by Jeremiah Clifton
Statutory Law
The Digital Millennium Copyright Act of 1998 (DMCA) amended Title 17 of the U.S. Code in many ways, but of particular controversy is the amendment related to DRM. The DMCA added chapter 12 to the Copyright Law entitled “Copyright Protection and Management Systems.”1 The Audio Home Recording Act of 1992 introduced rights management, but it was only the encampment and not the charge.2 With chapter 12 dedicated to it, DRM became a more embedded piece of legality that consumers and professionals dealing with digital media must face. Of interest is that chapter 12 deals with DRM specifically and does not deal with copyright or even intellectual property, and although it deals with civil remedies and criminal offenses, neither chapter 12 nor the legal action associated pertain to copyright infringement. However, DRM is now a major part of the Copyright Law in the U.S.
Circumvention
The very first provision of chapter 12 deals with circumvention of copyright protection systems.3 As to whether it is ok to circumvent DRM technology for access, the law is very clear: “No person shall circumvent a technological measure that effectively controls access to a work protected under this title.”4 The law does provide exemptions and the possibility of future exemptions; however, for all practical purposes it is illegal to circumvent a DRM system in order to gain access to media – even if the media were acquired legally.5
Access
It is illegal “to manufacture, import, offer to the public, provide, or otherwise traffic in any technology, product, service, device, component” that could be used to circumvent a DRM system that “effectively controls access to a [protected] work.”6 The law states that “a technological measure ‘effectively controls access to a work’ if the measure, in the ordinary course of its operation, requires the application of information, or a process or a treatment, with the authority of the copyright owner, to gain access to the work.”7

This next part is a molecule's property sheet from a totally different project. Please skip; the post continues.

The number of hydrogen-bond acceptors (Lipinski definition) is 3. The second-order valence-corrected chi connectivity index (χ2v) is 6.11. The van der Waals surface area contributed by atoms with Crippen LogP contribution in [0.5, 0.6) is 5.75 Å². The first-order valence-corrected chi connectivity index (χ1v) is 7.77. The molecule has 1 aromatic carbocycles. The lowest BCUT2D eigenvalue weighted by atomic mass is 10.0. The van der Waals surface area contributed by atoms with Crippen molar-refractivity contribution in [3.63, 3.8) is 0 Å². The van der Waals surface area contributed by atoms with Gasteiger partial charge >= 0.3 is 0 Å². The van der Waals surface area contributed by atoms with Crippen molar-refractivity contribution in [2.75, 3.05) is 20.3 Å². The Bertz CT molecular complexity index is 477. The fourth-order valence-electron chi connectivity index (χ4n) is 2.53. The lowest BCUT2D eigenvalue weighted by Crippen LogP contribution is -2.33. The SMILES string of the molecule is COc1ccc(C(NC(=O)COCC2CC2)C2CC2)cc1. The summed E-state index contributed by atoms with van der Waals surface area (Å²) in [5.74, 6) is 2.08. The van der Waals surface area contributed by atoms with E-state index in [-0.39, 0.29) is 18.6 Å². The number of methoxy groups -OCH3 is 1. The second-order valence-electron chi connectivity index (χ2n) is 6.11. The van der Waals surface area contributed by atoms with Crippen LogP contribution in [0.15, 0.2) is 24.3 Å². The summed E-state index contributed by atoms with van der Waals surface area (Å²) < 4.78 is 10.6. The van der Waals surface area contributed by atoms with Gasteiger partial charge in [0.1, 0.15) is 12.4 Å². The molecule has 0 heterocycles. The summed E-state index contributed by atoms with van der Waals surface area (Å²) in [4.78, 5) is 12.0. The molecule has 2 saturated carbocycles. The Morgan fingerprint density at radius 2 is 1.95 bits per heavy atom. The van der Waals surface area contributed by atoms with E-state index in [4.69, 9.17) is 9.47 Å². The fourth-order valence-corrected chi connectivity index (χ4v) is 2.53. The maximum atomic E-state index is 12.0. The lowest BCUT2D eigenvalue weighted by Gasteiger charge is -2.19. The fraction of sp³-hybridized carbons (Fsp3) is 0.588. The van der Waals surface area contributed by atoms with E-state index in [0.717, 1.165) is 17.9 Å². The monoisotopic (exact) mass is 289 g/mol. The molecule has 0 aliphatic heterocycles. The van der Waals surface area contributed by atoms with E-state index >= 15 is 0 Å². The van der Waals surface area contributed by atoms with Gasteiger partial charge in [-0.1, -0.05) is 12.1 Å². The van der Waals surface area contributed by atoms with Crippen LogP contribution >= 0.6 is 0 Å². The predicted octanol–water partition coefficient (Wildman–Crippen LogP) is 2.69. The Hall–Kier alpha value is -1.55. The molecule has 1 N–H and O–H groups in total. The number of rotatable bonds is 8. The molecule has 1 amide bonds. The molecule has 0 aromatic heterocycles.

Rights
Section 1201 not only protects DRM used for access control, but effectively creates a new right for copyright holders to control access to their works by making it illegal “to manufacture, import, offer to the public, provide, or otherwise traffic in any technology, product, service, device, component” that could circumvent a DRM system that “effectively protects a right of a copyright owner.”8 In this instance, “a technological measure ‘effectively protects a right of a copyright owner under this title’ if the measure, in the ordinary course of its operation, prevents, restricts, or otherwise limits the exercise of a right of a copyright owner under this title.”9
  1. Digital Millennium Copyright Act of 1998, Pub. L. no. 105-304, 112 Stat. 2860 (October 28, 1998)
  2. see Audio Home Recording Act of 1992, Pub. L. no. 102-563, 106 Stat. 4237 (October 28, 1992) as enacted in Title 17 – specifically 17 U.S.C. § 1002 (2006) for rights management mandates in the AHRA
  3. 17 U.S.C. § 1201 (2006)
  4. 17 U.S.C. § 1201 (a)(1)(A) (2006)
  5. For exemptions see 17 U.S.C. § 1201 (d-j) – fair use is specifically covered in 1201 (c) but only as a defense of copyright infringement, not circumvention violation (more about this in the section on fair use), for possibility of future exemptions see 17 U.S.C. 1201 (a)(1)(C) (in the exemptions there is no mention of whether lawfully acquired media has any bearing on circumvention violation)
  6. 17 U.S.C. § 1201 (a)(2) (for what is covered) and (a)(3) (for definitions) (it is recommended to read the entirety of 1201 (a)(2-3) to truly understand what is illegal)
  7. 17 U.S.C. § 1201 (a)(2)(B) (2006)
  8. 17 U.S.C. § 1201 (b)(1) (2006)
  9. 17 U.S.C. § 1201 (b)(2)(B) (2006)